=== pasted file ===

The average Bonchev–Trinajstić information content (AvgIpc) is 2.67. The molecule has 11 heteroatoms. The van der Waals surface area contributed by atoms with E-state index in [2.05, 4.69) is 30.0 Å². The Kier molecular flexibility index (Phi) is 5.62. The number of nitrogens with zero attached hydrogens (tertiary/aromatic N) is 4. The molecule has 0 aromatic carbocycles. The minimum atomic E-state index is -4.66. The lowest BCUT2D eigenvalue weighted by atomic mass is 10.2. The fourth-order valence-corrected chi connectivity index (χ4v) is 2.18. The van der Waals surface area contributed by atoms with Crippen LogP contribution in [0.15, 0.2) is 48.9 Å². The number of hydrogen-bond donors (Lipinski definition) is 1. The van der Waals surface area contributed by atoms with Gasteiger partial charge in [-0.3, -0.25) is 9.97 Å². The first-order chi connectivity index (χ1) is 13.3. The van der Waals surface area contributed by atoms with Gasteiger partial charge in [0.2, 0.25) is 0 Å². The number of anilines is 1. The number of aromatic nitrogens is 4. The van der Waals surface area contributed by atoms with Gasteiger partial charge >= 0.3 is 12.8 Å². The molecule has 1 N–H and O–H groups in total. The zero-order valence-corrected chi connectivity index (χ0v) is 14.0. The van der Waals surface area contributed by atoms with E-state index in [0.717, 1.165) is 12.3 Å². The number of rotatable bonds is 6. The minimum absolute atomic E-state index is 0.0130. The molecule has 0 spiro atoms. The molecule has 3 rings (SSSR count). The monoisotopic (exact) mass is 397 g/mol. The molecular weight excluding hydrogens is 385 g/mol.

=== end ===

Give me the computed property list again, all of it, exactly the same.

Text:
The average Bonchev–Trinajstić information content (AvgIpc) is 2.67. The molecule has 11 heteroatoms. The van der Waals surface area contributed by atoms with E-state index in [2.05, 4.69) is 30.0 Å². The Kier molecular flexibility index (Phi) is 5.62. The number of nitrogens with zero attached hydrogens (tertiary/aromatic N) is 4. The molecule has 0 aromatic carbocycles. The minimum atomic E-state index is -4.66. The lowest BCUT2D eigenvalue weighted by atomic mass is 10.2. The fourth-order valence-corrected chi connectivity index (χ4v) is 2.18. The van der Waals surface area contributed by atoms with Crippen LogP contribution in [0.15, 0.2) is 48.9 Å². The number of hydrogen-bond donors (Lipinski definition) is 1. The van der Waals surface area contributed by atoms with Gasteiger partial charge in [-0.3, -0.25) is 9.97 Å². The first-order chi connectivity index (χ1) is 13.3. The van der Waals surface area contributed by atoms with Gasteiger partial charge in [0.2, 0.25) is 0 Å². The number of anilines is 1. The number of aromatic nitrogens is 4. The van der Waals surface area contributed by atoms with Gasteiger partial charge >= 0.3 is 12.8 Å². The molecule has 1 N–H and O–H groups in total. The zero-order valence-corrected chi connectivity index (χ0v) is 14.0. The van der Waals surface area contributed by atoms with E-state index in [0.717, 1.165) is 12.3 Å². The number of rotatable bonds is 6. The minimum absolute atomic E-state index is 0.0130. The molecule has 0 spiro atoms. The molecule has 3 rings (SSSR count). The monoisotopic (exact) mass is 397 g/mol. The molecular weight excluding hydrogens is 385 g/mol.